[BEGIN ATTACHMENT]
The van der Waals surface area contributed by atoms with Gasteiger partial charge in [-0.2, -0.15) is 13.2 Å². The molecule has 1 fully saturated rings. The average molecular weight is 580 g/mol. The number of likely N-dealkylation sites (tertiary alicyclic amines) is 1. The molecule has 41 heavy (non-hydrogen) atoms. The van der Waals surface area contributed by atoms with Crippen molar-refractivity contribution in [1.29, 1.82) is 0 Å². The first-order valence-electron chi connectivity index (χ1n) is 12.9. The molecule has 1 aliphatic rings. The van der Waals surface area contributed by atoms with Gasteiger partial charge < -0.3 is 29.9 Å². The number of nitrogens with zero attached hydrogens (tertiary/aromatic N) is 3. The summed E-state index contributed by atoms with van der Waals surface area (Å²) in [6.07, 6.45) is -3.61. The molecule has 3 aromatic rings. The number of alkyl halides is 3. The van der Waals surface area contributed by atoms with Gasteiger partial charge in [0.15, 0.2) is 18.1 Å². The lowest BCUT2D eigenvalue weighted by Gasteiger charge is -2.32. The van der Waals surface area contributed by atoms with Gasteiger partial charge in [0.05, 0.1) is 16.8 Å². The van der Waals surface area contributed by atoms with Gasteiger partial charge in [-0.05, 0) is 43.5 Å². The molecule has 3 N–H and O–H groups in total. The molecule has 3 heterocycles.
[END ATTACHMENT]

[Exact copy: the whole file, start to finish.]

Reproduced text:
The van der Waals surface area contributed by atoms with Gasteiger partial charge in [-0.2, -0.15) is 13.2 Å². The molecule has 1 fully saturated rings. The average molecular weight is 580 g/mol. The number of likely N-dealkylation sites (tertiary alicyclic amines) is 1. The molecule has 41 heavy (non-hydrogen) atoms. The van der Waals surface area contributed by atoms with Crippen molar-refractivity contribution in [1.29, 1.82) is 0 Å². The first-order valence-electron chi connectivity index (χ1n) is 12.9. The molecule has 1 aliphatic rings. The van der Waals surface area contributed by atoms with Gasteiger partial charge < -0.3 is 29.9 Å². The number of nitrogens with zero attached hydrogens (tertiary/aromatic N) is 3. The summed E-state index contributed by atoms with van der Waals surface area (Å²) in [6.07, 6.45) is -3.61. The molecule has 3 aromatic rings. The number of alkyl halides is 3. The van der Waals surface area contributed by atoms with Gasteiger partial charge in [0.15, 0.2) is 18.1 Å². The lowest BCUT2D eigenvalue weighted by Gasteiger charge is -2.32. The van der Waals surface area contributed by atoms with Gasteiger partial charge in [0.05, 0.1) is 16.8 Å². The van der Waals surface area contributed by atoms with Gasteiger partial charge in [-0.05, 0) is 43.5 Å². The molecule has 3 N–H and O–H groups in total. The molecule has 3 heterocycles.